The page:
Fourth False Argument

The fourth false argument centers around the conclusion that a climate model that does not give an accurate forecast on the global average temperature is 'wrong.' This is not the case. There are many different models and they do different things. Read this statement from the IPCC AR5 report on modeling:

The models used in climate research range from simple energy balance models to complex Earth System Models (ESMs) requiring state of the art high-performance computing. The choice of model depends directly on the scientific question being addressed (Held, 2005; Collins et al., 2006d). Applications include simulating palaeo or historical climate, sensitivity and process studies for attribution and physical understanding, predicting near-term climate variability and change on seasonal to decadal time scales, making projections of future climate change over the coming century or more and downscaling such projections to provide more detail at the regional and local scale. Computational cost is a factor in all of these, and so simplified models (with reduced complexity or spatial resolution) can be used when larger ensembles or longer integrations are required. Examples include exploration of parameter sensitivity or simulations of climate change on the millennial or longer time scale. Here, we provide a brief overview of the climate models evaluated in this chapter.

 IPCC AR5, Chapter 9 - Evaluation of Models

As you can see, there are lots of different kinds of models and you can't evaluate them all the same way.

Besides, a model that gives a result that does not conform with observed results can still be very valuable. Models are built on our understanding of physics. If we understand the situation correctly, then they should reflect the reality. When they don't reflect reality as well as we would like that tells us there is something we are missing. This can be extremely valuable.

The important point to remember is that there are lots of different models and they do lots of different things. You cannot judge all of them by the same standard.

I will have more to say on that topic below.

Fifth False Argument

The fifth way this is a false argument is that contrarians and deniers criticize the models and cite them as proof that we shouldn't do anything about global warming, but don't develop any models of their own to support their claims.

Why is that? Why is it the people criticizing models can't produce any models to support their claims? The only thing they can do is criticize, but they can't produce anything of their own. If, as they claim, you can get models to do anything, why have they not done so?  Where is the Heartland Institute's model? Where is Craig Idzo's model? Where is Richard Lindzen's model?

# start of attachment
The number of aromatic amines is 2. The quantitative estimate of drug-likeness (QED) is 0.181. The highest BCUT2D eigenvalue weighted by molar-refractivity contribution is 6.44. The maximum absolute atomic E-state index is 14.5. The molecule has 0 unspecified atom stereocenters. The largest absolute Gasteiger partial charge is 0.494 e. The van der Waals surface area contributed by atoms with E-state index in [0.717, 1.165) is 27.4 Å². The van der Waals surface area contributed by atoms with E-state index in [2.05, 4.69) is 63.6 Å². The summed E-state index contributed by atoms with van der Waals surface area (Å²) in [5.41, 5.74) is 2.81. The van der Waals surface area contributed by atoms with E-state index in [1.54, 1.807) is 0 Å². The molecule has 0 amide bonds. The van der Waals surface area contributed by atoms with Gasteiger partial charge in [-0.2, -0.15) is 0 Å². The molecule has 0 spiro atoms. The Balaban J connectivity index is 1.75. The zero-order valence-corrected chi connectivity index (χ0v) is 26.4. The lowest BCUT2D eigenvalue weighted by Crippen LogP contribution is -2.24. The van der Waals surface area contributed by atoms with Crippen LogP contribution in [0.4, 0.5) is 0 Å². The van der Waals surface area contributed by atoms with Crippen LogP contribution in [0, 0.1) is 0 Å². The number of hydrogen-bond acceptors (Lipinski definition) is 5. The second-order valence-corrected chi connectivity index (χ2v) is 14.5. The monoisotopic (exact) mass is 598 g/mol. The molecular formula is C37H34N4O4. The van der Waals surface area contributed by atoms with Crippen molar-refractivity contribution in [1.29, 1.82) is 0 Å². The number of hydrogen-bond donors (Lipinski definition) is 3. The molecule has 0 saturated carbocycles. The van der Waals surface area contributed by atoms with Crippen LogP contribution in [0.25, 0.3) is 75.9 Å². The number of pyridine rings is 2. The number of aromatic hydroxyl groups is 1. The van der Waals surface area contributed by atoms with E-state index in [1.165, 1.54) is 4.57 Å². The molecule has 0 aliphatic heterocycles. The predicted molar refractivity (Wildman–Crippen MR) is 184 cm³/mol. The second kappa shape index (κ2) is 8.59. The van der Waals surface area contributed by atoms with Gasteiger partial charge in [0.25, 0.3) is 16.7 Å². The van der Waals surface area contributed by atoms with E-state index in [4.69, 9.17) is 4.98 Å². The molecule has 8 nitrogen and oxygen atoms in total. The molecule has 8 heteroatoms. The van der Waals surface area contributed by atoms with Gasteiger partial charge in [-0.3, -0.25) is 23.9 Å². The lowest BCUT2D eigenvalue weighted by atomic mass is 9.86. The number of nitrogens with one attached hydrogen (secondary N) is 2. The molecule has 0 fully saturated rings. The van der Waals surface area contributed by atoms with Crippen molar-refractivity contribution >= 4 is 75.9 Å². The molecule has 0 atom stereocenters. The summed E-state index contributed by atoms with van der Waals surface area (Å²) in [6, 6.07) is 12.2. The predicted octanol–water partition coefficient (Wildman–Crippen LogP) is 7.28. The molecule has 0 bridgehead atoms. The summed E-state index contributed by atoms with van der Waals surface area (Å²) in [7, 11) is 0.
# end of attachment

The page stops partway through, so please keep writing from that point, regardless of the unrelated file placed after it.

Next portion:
Mr. Roy Spencer has, in fact, produced a model he claims shows global warming is nothing more than a naturally occurring event. Unfortunately, the only way Mr. Spencer could get it to work is to use false inputs. The results are very different when real data is used. Here is a nice review of his work that really shows how he keeps manipulating things until he gets the desired result.  

So, why don't we see forecasts from denier models that accurately forecast the climate?

And, more importantly, why have they avoided this question? What are they trying to hide from the public?

The answer is tragically simple - Because they can't!

It is easy to sit there and say the models are no good when you can't do it yourself. The last thing any denier ever wants to do is to try and develop a model that ends up giving results counter to their claims. That really would be a case of Frankenstein's monster. The denier model that turned on its creator.

So, the next time you here some contrarian or denier going on about climate models, ask them one question - Where are the alternative models that support the contrarian claims? Be prepared for the silence.

Sixth False Argument

The sixth way this is a false argument is because contrarians and deniers are actually lying about model errors. How many times have you seen this plot? It even states right on the graphic, "Over 95% of Climate Models Agree: The Observations Must be Wrong"
Source: The Federalist
To be clear, this plot shows the results of 90 different models (all of the colored lines) with the average plotted as the black, dotted line. The green dotted line is the global average surface temperature measured using surface instruments. The blue dotted line is the global average surface temperature measured using satellite born instruments.

You may play with the climate model outputs for yourself at this site here.

One particular contrarian site states, "Unfortunately, climate models — ones that can accurately and consistently predict global temperatures in the not-so-distant future — simply don’t exist in the present."  The message is certainly being spread. But, is it a valid message? Let's check into this plot and find out.